So if the UK Government says that it will agree to a currency union, but only with specific measures for fiscal oversight of an independent Scotland, what kind of fiscal oversight would the SNP tolerate and what kind oversight would it reject? If the UK insist on a level of oversight greater than the Scottish Government are prepared to accept, because it would impinge on our fiscal levers more than it benefits us in terms of things like transaction costs, what is their plan B? Will they unilaterally adopt the pound, without a lender of last resort? Will they create a central bank with a pro-rata share of Bank of England assets and issue a Scottish currency at par? We need to know that they've given proper consideration to the alternatives, many of which, incidentally, would be more in Scotland's interests than to enter into a potentially very inflexible currency union. The smart response would have been to say that it is more in the interests of rUK to have a currency backed by North Sea oil revenues than for Scotland to choose willingly to enter into a currency union, gaining only limited transactional benefits, when Scandanavian countries have enjoyed far more flexibility and strength when combining oil revenues with independent currencies, and that Scotland is being magnanimous by agreeing this interim arrangement, in respect of which fiscal policy would be carefully monitored across the UK to assuage the markets that both new countries could hold their own.
But what did Nicola Sturgeon do? She lied. She said that the pound is "Scotland's" currency and that we "own" it too. First of all, you can't "own" a currency. It isn't an asset. It isn't "property". Currency is just a legal instrument used (usually by a state) to facilitate exchange of goods and services, issued against the value of reserve assets held by a central bank. Now of course there will be negotiations about what happens to the assets of the Bank of England, just as with all the institutions that are arms of the British state in the event of a Yes vote. But the assets, though controlled and owned by those institutions, are DIFFERENT from the institutions themselves. Scotland does not "own" a shareholding in British institutions. That's just not how our state is structured. We are a (legally) unitary state, not some sort of multi-national corporation. There has to be a negotiation about the division of assets (again, not institutions) and liabilities precisely because independence is the creation of a new state from part of the UK's old territory, rather than a disaggregation of a clearly demarcated confederal union. By giving inaccurate information about the true situation, Sturgeon may have done enough to persuade the layman that Carmichael's arguments about a currency union weren't relevant or especially penetrating, but she debased the proper understanding of what it means to be independent and how that transitional process would operate.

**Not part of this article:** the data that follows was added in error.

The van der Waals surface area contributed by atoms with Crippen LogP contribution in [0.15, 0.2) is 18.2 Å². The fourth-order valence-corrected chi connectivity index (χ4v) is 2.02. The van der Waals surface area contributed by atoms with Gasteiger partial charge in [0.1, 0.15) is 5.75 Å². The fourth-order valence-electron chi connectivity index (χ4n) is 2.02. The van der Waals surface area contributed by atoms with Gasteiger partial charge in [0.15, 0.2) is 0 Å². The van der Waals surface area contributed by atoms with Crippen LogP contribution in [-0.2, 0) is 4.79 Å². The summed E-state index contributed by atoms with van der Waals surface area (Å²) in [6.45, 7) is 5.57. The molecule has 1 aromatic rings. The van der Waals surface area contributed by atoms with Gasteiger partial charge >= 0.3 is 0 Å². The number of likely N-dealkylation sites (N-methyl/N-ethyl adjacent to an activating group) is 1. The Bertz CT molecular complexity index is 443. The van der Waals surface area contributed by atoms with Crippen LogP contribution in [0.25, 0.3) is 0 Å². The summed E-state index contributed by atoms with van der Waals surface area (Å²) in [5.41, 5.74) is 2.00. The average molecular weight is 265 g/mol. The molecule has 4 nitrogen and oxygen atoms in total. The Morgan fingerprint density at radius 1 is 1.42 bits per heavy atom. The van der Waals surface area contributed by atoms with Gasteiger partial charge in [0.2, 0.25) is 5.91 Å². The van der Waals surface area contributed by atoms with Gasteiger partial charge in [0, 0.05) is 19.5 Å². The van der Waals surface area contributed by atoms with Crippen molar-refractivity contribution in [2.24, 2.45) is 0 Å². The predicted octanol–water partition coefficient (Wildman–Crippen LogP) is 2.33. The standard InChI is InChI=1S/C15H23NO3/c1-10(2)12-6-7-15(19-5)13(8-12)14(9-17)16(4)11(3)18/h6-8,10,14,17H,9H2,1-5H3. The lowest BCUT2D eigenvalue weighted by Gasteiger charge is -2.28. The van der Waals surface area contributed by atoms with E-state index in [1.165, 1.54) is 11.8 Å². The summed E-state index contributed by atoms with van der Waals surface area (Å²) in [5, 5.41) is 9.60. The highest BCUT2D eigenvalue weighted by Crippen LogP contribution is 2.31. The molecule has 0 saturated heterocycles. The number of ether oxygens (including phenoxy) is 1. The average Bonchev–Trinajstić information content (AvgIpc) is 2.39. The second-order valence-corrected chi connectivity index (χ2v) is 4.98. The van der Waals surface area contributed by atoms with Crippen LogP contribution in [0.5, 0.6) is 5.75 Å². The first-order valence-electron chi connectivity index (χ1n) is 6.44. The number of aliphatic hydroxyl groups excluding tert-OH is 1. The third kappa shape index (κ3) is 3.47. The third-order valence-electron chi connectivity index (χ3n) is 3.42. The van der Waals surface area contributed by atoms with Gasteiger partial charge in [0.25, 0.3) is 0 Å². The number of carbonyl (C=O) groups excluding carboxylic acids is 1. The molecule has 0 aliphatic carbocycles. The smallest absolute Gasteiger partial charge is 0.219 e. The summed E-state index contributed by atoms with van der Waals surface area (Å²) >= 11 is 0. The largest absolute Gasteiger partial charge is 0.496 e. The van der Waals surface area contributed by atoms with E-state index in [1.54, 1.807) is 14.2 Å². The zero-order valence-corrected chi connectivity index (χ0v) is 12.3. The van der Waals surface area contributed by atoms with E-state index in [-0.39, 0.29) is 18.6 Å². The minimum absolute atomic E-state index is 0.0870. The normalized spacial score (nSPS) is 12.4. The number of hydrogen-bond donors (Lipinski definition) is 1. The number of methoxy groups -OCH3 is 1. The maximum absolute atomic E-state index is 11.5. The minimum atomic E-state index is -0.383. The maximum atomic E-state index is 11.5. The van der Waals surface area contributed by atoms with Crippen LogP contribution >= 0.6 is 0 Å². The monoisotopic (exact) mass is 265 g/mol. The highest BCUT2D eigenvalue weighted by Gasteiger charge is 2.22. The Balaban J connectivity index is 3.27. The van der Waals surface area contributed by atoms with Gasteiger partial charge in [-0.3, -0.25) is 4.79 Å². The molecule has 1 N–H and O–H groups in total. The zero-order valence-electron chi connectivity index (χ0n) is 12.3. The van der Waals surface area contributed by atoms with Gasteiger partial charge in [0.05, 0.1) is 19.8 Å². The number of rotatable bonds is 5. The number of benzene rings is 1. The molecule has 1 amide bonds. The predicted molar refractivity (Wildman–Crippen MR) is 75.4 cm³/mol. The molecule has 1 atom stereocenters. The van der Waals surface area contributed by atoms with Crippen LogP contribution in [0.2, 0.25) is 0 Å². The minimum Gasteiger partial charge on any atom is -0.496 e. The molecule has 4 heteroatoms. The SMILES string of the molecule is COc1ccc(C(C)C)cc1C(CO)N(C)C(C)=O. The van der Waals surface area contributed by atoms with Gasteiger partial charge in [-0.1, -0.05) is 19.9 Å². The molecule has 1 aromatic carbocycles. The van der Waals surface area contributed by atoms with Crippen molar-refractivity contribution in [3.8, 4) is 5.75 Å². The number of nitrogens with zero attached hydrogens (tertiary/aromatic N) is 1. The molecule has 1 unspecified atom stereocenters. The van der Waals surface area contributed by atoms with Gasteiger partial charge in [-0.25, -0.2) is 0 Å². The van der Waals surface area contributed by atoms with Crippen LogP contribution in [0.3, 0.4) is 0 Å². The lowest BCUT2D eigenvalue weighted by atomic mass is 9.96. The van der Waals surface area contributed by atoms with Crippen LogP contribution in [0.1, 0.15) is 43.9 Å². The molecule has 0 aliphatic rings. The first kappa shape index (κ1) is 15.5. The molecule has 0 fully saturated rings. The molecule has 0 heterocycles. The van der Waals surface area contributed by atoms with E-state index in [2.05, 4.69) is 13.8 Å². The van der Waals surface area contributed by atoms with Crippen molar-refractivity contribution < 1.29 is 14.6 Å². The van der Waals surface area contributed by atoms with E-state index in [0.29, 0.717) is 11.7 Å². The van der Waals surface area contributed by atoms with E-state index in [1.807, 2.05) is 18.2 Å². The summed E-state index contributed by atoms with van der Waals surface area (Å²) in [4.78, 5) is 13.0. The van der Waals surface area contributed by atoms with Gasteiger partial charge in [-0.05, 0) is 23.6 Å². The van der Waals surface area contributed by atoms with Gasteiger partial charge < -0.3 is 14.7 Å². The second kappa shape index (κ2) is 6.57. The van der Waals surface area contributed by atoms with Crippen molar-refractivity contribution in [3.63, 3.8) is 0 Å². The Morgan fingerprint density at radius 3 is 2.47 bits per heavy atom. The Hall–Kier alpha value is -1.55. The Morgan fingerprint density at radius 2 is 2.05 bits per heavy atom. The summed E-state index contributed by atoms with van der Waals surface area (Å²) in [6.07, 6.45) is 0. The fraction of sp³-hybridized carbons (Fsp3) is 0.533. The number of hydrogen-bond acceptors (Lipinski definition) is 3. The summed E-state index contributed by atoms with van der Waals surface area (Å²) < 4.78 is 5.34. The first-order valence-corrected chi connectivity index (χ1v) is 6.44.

Fudging the issues on the EU
Similarly on the European Union. Sturgeon promised (without really justifying it at all) that the process will be straightforward, and that it will be in the interests of the other members to go along with Scotland enjoying membership on completely protected terms as good as they are just now, with opt-outs and rebates in full. All Nicola Sturgeon had to do was admit that membership wouldn't be automatic, but that there would be significant trade and movement consequences that would harm the rest of the EU if they were not to respond pragmatically to the new situation. She could have pointed out that even if we didn't get an ERMII opt-out, that in practice the obligation eventually to join the Euro is unenforceable. She could have pointed out that imposing Schengen rules on Scotland would bring no rational benefit to anyone in the rest of the EU because, being an island rather than on the Continent, all travel arrangements to and from Scotland would still involve an air or sea journey, which still involve passport controls. She could have pointed out that it was in the interests of those in continental Europe and of the rUK to allow Scotland to have a Schengen opt-out and to be part of the Common Travel Area, because to do otherwise would benefit LITERALLY no one.
But she didn't. Instead she made misleading statements about Scotland "already being a member" of the European Union. John Swinney did the same on Newsnight half an hour earlier. Scotland is NOT a member of the European Union. It is a territory that just happens, at this moment in time, to be part of a member-state of the European Union. Sturgeon was hiding behind a lie that doesn't even help her case. Instead of tackling head-on the question about the terms of Scottish membership and what renegotiation would actually mean, which if played right would have been a thoughtful and intelligent dismantling of the real world consequences of the "uncertainty" of EU membership, she turned it into an "us and them" debate, trying to imply that the UK was trying to act contrary to Scotland's interests.